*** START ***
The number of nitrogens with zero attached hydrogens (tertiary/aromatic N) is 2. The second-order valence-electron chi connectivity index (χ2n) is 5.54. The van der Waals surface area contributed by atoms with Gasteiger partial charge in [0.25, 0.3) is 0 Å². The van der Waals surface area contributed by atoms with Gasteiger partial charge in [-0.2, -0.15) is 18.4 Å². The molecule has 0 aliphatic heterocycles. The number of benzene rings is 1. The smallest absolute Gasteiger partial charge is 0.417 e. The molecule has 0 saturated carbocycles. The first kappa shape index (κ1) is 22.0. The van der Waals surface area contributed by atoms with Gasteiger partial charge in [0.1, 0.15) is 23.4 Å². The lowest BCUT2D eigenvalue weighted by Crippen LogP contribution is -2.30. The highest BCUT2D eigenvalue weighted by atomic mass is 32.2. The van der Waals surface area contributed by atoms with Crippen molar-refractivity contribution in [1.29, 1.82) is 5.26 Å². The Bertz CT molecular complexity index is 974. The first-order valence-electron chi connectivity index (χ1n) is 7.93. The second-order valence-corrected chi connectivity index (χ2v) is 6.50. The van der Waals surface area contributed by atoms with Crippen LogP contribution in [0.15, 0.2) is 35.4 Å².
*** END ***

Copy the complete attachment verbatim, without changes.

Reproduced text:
The number of nitrogens with zero attached hydrogens (tertiary/aromatic N) is 2. The second-order valence-electron chi connectivity index (χ2n) is 5.54. The van der Waals surface area contributed by atoms with Gasteiger partial charge in [0.25, 0.3) is 0 Å². The van der Waals surface area contributed by atoms with Gasteiger partial charge in [-0.2, -0.15) is 18.4 Å². The molecule has 0 aliphatic heterocycles. The number of benzene rings is 1. The smallest absolute Gasteiger partial charge is 0.417 e. The molecule has 0 saturated carbocycles. The first kappa shape index (κ1) is 22.0. The van der Waals surface area contributed by atoms with Gasteiger partial charge in [0.1, 0.15) is 23.4 Å². The lowest BCUT2D eigenvalue weighted by Crippen LogP contribution is -2.30. The highest BCUT2D eigenvalue weighted by atomic mass is 32.2. The van der Waals surface area contributed by atoms with Crippen molar-refractivity contribution in [1.29, 1.82) is 5.26 Å². The Bertz CT molecular complexity index is 974. The first-order valence-electron chi connectivity index (χ1n) is 7.93. The second-order valence-corrected chi connectivity index (χ2v) is 6.50. The van der Waals surface area contributed by atoms with Crippen LogP contribution in [0.15, 0.2) is 35.4 Å².